After years of financial success, founder of the Blackstone Group Stephen Schwarzman ’69 published What it Takes: Lessons in the Pursuit of Excellence — a New York Times bestseller chronicling the business mogul’s life and tips.
The book tracks Schwarzman’s life from a humble background working in his father’s linen shop to co-founding the multibillion dollar investment firm decades later. Schwarzman explained to the News that the book offers glimpses into the moments which helped shape the private-equity firm into one of the world’s largest.
“About ten years ago, I began to notice a shift as I was meeting with executives, investors, and others around the world,” Schwarzman wrote in an email to the News. “Instead of just wanting to know about Blackstone’s different businesses and offerings, they would ask me to share my thoughts on how they could better manage their firms, identify talent, or improve their decision making. These conversations ultimately led me to write the book, which I hoped would be useful to others.”
Identifying this interest, Schwarzman began writing — and rewriting — his book, condensing years worth of successes in the business world into lessons that an average reader would find useful. In the book, Schwarzman also emphasizes the many failures he also experienced along the way.
He cites missteps in the book, which include early struggles to raise funds for his first meeting. He also recounts personal disappointments, such as a rejection from Harvard College, and he discusses his friendship with Donald Trump, which allowed him to serve as a trusted confidant in conversations about trade and the economy. He also touches on his philanthropic pursuits.
“I read the book with pride when it was published last year and enjoyed learning about some of the moments that shaped the firm into what it is today,” Wesley LePatner ’03, a senior managing director in Blackstone’s real estate group, wrote in an email to the News. “The book does an excellent job capturing Blackstone and our culture, including the rigor we put into decisions on behalf of our investors [and] the entrepreneurial approach we have maintained even as the firm has grown.”
The Blackstone culture, LePatner explained, is very similar to that of Yale: Both places are brimming with smart, driven and collaborative people who are passionate about their work. She credited Blackstone’s success to Schwarzman’s leadership and work ethic, which LePatner said is “reflected in the DNA” of the firm.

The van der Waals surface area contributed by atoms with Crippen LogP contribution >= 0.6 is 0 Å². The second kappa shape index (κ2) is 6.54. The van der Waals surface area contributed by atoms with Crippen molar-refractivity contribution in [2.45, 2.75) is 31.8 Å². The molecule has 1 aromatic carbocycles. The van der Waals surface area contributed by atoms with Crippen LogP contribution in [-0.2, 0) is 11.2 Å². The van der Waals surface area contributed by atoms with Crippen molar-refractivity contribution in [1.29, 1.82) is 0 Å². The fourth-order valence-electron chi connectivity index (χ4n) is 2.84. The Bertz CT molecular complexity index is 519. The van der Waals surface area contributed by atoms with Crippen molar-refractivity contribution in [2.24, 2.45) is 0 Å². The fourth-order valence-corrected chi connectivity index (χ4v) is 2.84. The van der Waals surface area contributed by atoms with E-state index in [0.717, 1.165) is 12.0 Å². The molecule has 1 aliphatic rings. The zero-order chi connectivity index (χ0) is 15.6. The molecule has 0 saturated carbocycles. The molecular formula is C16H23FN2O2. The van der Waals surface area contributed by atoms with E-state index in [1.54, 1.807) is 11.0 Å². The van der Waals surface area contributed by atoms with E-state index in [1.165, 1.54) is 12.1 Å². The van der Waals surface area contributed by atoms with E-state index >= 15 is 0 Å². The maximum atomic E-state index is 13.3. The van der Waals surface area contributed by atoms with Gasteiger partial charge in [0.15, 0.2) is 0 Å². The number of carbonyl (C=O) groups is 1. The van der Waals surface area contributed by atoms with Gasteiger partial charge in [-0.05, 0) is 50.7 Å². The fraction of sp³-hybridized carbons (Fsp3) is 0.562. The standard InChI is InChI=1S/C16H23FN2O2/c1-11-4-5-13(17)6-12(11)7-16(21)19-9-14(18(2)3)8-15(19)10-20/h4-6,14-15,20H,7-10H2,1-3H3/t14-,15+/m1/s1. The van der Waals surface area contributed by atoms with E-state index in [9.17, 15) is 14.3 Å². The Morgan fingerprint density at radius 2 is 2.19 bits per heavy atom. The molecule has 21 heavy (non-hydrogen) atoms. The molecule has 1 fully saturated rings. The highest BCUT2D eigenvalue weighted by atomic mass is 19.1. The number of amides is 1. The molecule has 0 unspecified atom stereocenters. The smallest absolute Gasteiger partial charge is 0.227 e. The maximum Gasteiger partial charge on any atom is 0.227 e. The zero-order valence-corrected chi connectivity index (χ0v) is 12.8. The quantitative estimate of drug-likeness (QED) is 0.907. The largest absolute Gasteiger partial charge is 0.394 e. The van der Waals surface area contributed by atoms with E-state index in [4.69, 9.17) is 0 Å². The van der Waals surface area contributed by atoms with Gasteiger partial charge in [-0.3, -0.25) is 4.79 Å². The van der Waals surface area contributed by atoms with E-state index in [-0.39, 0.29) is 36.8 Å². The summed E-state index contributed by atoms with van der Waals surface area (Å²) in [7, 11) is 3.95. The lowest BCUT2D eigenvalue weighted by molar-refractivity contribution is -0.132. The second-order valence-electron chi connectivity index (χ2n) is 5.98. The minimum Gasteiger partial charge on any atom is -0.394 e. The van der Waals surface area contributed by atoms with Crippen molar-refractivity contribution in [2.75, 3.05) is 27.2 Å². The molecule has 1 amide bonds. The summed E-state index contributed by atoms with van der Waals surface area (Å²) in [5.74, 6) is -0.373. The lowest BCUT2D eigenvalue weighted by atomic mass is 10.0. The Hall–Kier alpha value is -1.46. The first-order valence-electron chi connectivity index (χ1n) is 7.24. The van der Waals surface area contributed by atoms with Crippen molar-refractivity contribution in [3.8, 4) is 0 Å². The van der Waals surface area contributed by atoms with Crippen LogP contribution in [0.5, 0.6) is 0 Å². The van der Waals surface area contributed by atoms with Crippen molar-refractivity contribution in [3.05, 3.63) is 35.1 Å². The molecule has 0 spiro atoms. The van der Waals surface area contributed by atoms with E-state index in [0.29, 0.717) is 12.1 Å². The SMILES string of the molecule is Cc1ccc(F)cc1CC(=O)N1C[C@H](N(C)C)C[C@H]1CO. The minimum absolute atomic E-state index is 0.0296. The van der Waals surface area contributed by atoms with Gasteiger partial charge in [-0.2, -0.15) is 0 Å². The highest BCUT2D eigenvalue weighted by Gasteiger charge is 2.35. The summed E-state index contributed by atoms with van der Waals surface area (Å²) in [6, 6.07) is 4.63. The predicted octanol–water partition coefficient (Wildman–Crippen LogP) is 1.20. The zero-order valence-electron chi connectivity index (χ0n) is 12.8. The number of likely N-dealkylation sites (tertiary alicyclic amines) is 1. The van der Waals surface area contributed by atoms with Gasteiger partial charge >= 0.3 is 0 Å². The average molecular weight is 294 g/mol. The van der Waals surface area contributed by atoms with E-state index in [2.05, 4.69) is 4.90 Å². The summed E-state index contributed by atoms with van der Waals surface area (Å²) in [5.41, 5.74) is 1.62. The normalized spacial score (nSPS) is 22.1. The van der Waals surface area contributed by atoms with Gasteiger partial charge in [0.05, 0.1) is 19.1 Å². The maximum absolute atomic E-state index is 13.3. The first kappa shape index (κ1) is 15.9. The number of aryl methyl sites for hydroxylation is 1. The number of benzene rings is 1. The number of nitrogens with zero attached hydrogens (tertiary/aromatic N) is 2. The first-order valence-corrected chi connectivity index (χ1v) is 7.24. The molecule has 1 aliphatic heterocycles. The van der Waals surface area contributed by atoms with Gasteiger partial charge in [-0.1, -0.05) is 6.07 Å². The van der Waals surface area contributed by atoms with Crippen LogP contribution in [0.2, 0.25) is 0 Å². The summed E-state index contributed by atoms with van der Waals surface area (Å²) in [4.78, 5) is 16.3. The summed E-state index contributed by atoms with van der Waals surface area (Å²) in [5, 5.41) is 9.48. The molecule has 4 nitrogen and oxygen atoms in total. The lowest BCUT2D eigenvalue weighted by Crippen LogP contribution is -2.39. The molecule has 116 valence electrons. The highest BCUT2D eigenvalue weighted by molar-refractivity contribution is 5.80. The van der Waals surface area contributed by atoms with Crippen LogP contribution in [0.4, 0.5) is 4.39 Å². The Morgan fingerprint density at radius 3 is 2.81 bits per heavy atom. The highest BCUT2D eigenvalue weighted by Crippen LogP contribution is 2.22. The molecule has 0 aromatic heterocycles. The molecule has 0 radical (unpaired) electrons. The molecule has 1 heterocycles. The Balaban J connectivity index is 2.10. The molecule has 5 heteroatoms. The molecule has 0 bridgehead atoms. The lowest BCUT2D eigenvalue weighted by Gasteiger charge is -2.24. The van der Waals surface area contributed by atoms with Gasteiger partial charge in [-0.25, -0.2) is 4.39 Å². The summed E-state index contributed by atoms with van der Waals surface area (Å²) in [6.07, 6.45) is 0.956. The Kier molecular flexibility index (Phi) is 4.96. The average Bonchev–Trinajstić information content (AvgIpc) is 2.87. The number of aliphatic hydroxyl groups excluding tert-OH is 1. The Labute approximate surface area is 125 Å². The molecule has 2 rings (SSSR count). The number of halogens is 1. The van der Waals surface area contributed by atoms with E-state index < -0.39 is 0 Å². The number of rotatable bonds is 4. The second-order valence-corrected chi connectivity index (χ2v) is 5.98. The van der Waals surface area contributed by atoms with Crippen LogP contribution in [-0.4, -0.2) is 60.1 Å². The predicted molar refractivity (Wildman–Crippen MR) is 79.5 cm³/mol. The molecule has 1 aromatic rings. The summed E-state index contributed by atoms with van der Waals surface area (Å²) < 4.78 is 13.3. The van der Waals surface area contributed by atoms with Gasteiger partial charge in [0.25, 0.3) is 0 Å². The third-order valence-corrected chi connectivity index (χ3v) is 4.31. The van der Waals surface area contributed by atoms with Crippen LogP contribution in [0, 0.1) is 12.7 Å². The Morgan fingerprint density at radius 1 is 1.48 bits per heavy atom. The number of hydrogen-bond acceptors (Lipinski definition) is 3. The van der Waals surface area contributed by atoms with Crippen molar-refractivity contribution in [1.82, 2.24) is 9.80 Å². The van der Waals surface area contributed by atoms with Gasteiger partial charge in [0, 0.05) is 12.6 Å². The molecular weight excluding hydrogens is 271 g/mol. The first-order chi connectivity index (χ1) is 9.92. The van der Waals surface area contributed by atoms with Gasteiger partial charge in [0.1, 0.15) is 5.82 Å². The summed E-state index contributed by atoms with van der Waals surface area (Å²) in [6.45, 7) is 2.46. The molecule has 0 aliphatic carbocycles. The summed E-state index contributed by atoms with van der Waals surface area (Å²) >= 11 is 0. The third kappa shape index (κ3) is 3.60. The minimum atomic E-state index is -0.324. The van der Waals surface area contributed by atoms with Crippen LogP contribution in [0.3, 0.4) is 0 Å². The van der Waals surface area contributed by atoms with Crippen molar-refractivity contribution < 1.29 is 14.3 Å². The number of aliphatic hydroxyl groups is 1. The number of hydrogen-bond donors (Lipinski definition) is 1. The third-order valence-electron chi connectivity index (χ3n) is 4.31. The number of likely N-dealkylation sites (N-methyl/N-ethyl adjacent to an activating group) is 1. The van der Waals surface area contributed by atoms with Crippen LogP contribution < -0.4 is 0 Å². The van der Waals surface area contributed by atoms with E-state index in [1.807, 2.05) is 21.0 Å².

Schwarzmann said that even six months after the original publication, he continues to receive readers’ emails almost daily, adding that he especially appreciates the buyers who say that they gifted the book to their children — and, in some cases, their grandchildren. Although Schwarzman said he wrote the book for readers at various stages of their career, the work especially resonates with readers who are entering the workforce, he said.
In a review of Schwarzman’s work, philanthropist Ray Dalio described the businessman as a man who turns “dreams into realities.” Yet, when asked about systemic economic injustices and the current economic downturn and the undeniable strife it will bring on individuals, Schwarzman wrote to the News that the country must work to address economic inequality.
“This is certainly a challenging economic time, but perhaps some of the best ideas for products and services come at times of enormous economic dislocation,” Schwarzman responded in an email to the News. “The current crisis aside, the fact that a large portion of the United States lacks savings and simply is not earning enough needs to be addressed. I have spoken publicly about a significant increase in the minimum wage and numerous ideas to dramatically increase educational levels throughout society, including training in technology for students of all backgrounds.”
He added he hopes his book acts as a guide for how people can move forward from “times like this.”
Stephen Schwarzman co-founded The Blackstone Group with Peter Peterson in 1985.
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